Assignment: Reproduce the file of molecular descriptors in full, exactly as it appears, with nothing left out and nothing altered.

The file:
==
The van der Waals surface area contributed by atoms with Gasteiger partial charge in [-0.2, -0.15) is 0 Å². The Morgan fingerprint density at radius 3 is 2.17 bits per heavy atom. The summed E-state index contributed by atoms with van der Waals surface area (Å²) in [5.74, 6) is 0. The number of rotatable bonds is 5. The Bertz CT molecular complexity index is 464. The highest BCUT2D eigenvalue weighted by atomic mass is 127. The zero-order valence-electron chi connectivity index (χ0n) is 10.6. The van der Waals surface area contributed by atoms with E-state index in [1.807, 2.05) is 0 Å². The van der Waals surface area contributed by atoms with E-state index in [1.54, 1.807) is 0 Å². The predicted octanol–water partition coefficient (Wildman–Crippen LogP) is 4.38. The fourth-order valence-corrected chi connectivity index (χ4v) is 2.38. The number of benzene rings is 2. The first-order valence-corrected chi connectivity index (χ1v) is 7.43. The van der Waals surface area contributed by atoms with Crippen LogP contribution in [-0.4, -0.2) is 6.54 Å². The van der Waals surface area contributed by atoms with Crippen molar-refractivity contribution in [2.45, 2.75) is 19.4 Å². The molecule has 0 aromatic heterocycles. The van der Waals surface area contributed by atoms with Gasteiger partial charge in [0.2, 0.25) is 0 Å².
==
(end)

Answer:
The van der Waals surface area contributed by atoms with Gasteiger partial charge in [-0.2, -0.15) is 0 Å². The Morgan fingerprint density at radius 3 is 2.17 bits per heavy atom. The summed E-state index contributed by atoms with van der Waals surface area (Å²) in [5.74, 6) is 0. The number of rotatable bonds is 5. The Bertz CT molecular complexity index is 464. The highest BCUT2D eigenvalue weighted by atomic mass is 127. The zero-order valence-electron chi connectivity index (χ0n) is 10.6. The van der Waals surface area contributed by atoms with E-state index in [1.807, 2.05) is 0 Å². The van der Waals surface area contributed by atoms with E-state index in [1.54, 1.807) is 0 Å². The predicted octanol–water partition coefficient (Wildman–Crippen LogP) is 4.38. The fourth-order valence-corrected chi connectivity index (χ4v) is 2.38. The number of benzene rings is 2. The first-order valence-corrected chi connectivity index (χ1v) is 7.43. The van der Waals surface area contributed by atoms with Crippen LogP contribution in [-0.4, -0.2) is 6.54 Å². The van der Waals surface area contributed by atoms with Crippen molar-refractivity contribution in [2.45, 2.75) is 19.4 Å². The molecule has 0 aromatic heterocycles. The van der Waals surface area contributed by atoms with Gasteiger partial charge in [0.2, 0.25) is 0 Å².